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  1. #1
    Senior Willow's Avatar
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    Beginner's guide to comic writing

    I wasn't entirely sure where to put this because you know, on one hand it's an art and drawing thing but at the same time it's written. Quite a bit of writing actually goes into comics. And that's how I chose to put this thread here.

    But enough about that.

    For months, maybe even years, I've wanted to try my hand at writing and also drawing my own comics. Preferably not strips but actual full length stories with compelling plots and characters and the works. I have a very simple plot and at least one or two, maybe three characters thought out that I might use in it. The only problem? I lack the motivation to see it through. I've done a bit of writing in the past, but I never really went anywhere special with any of them.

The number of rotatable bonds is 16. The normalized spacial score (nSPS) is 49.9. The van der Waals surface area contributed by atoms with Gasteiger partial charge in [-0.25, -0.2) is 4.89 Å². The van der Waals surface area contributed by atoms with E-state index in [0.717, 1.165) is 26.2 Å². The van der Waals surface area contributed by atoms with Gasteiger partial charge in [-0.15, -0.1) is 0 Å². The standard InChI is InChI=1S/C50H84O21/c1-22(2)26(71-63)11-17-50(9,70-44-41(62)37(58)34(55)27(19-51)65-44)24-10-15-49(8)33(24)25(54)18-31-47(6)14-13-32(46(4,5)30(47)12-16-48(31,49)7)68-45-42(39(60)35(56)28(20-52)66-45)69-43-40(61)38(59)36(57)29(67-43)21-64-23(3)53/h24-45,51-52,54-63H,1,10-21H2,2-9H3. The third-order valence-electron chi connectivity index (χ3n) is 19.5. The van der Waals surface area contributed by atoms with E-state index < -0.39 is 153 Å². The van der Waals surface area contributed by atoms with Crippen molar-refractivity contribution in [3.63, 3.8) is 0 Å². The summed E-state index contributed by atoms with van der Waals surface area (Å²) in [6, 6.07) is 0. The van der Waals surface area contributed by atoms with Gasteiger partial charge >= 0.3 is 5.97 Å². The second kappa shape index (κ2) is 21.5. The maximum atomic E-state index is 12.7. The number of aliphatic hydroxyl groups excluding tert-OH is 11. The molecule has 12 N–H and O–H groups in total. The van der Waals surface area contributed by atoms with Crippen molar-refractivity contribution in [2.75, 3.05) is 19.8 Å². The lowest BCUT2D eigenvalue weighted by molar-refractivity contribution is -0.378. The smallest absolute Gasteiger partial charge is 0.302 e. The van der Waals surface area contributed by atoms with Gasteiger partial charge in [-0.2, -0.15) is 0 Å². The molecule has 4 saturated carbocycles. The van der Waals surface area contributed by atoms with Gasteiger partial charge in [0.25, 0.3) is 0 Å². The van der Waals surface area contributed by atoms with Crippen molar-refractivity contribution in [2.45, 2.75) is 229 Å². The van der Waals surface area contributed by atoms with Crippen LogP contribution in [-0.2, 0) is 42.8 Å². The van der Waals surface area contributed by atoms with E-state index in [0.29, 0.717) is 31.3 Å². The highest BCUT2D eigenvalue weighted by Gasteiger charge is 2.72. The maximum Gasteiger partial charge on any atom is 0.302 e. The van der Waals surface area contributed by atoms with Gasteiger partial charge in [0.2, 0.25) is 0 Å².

So I guess the question I should be asking now is, where do you even begin? Like before you ever start putting lines down on a paper, do you write out the entire story and then draw it. Or do you write it out in pieces and then stick them all together?

    I might put up more questions later but these were the only ones I could think of for right now. And if you have any good resources or hosting sites, that would good too. If anything else it may just wind up on Tumblr but I don't want to have to do that.

  2. #2
    Senior TealMoon's Avatar
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    I've used SmackJeeves for hosting. It's pretty good, layout's nice and it's free.
    Though there are pay features.

  3. #3
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    You could just put comic pages in their own folder in one of your art galleries, or something. Or that's what I would do.
    Resident Koopa Trash

  4. #4
    Premium User FishNChips's Avatar

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    Typically comics are written in a way that's not wholly unlike movie screenplays. I'd look at those if I were you, and see how you can adapt that format into writing for a comic.